What does the periodontal ligament consist of?

The periodontal ligament is a soft, dense, fibrous connective tissue 0.2 mm wide, which contains cells associated with the development and maintenance of alveolar bone (osteoblasts and osteoclasts) and of cementum (cementoblasts and odontoclasts).

What makes up the periodontal ligament?

The PDL consists of principal fibers, loose connective tissue, blast and clast cells, oxytalan fibers and Cell Rest of Malassez. The primary principal fiber group is the alveolodental ligament, which consists of five different fiber subgroups.

What are the periodontal ligament fibers?

The periodontal ligament, commonly abbreviated as the PDL, is a group of specialized connective tissue fibers that essentially attach a tooth to the alveolar bone within which it sits. It inserts into root cementum one side and onto alveolar bone on the other.

What is periodontal ligament in teeth?

The periodontal ligament, commonly known as the PDL, is a soft connective tissue between the inner wall of the alveolar socket and the roots of the teeth. It consists of collagen bands (mostly type I collagen) connecting the cementum of teeth to the gingivae and alveolar bone.

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What cell type is most frequently found in the periodontal ligament?

Background: Fibroblasts are the predominant cells of the periodontal ligament (PL) and have important roles in the development, function, and regeneration of the tooth support apparatus.

What are ligaments?

A ligament is a fibrous connective tissue that attaches bone to bone, and usually serves to hold structures together and keep them stable.

What is fenestration and dehiscence?

Fenestration is the condition, in which the bony coverage of the root surface is lost, and the root surface is only covered by the periosteum and gingiva. In such lesions, marginal bone is intact. When this bone defect spreads toward the marginal bone, it is called dehiscence.[1]

What is the name for the periodontal ligament fibers that are embedded in cementum and bone?

Sharpey fibers are portions of the principal collagen fibers of the periodontal ligament embedded in cementum and alveolar bone to attach the tooth to the alveolus (Fig. 1.28).

What are Sharpey’s fibers?

Sharpey’s fibres (bone fibres, or perforating fibres) are a matrix of connective tissue consisting of bundles of strong predominantly type I collagen fibres connecting periosteum to bone. … Each fibre is accompanied by an arteriole and one or more nerve fibres.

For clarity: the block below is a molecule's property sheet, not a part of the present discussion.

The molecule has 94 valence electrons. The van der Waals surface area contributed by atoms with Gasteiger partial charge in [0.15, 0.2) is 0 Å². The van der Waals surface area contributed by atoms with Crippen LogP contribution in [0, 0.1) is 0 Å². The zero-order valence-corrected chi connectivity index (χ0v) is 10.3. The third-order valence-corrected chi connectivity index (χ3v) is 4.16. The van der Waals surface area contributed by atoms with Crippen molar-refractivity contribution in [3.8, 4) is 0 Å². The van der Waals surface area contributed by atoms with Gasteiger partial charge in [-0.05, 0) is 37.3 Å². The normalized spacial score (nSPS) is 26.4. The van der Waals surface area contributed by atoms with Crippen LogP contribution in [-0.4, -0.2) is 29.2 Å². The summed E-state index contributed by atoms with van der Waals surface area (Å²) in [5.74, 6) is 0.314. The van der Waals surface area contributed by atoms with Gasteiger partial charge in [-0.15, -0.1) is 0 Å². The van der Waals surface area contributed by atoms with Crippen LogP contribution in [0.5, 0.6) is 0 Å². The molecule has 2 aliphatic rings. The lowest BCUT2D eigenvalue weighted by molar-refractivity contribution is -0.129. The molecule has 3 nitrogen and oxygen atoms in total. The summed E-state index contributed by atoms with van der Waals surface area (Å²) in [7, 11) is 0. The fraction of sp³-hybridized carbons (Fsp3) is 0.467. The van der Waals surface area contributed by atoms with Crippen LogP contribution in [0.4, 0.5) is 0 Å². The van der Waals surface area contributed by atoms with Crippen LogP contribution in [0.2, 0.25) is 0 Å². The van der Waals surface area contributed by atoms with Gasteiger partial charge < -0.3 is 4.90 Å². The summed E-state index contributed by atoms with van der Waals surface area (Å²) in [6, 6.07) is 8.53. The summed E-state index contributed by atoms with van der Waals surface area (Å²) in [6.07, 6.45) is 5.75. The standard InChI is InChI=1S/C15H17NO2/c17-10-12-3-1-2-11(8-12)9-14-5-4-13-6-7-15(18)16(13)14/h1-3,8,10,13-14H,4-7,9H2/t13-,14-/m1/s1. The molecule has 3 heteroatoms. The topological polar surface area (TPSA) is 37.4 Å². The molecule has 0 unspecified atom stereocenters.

What are the functions of the periodontal ligaments quizlet?

14- Periodontal ligament. Functions: help tooth withstand the compressive forces during chewing and remain embedded in the alveolar bone; serves as a source of proprioception, or sensory innervation, so the brain can detect the forces being placed on the teeth. You just studied 24 terms!

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Are there ligaments in your teeth?

Ligaments hold your teeth in place. These connective tissues act as shock absorbers to cushion your teeth from everyday use. With too much pressure, they can become sprained, damaged, and inflamed.

Are there ligaments in your gums?

The periodontal ligament is only found between the tooth root and adjacent bone and does not support the outer gum tissues. The complex nature of the PDL tissue allows the tooth to properly function during chewing and to withstand the pressure from grinding or clenching.

What is periodontal ligament widening?

Periodontal ligament widening can be a finding which can present on OPG and facial bone CT imaging and can occur in several situations. The normal width range is usually between 0.15-0.21 mm (may decrease with age). Conditions associated with widening are varied and can include: trauma. occlusal trauma.

What is the shape of periodontal ligament?

We have shown that PDLFs have a flat shape with long processes or a wing-like shape, while PDL bundles are a multiple-branched structure wrapped in thin sheets of PDLF cytoplasm. Furthermore, PDLFs form an extensive cellular network between the cementum and alveolar bone.

What structures will the periodontal ligament attach to either side?

The periodontal ligament, which is often referred to as the PDL, is a group of specialized connective tissue fibers which attach the tooth to the alveolar bone. On one side, it inserts into the root cementum and it inserts into the alveolar bone on the other.

How does the periodontal ligament perform demonstrate its supportive function?

Supportive function

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It has been shown that because the forces during mastication are applied in different directions, both compression and tension areas exist in PDL during a regular loading scheme 306. The mechanical strength of PDL is derived from collagen Type I fibers 316.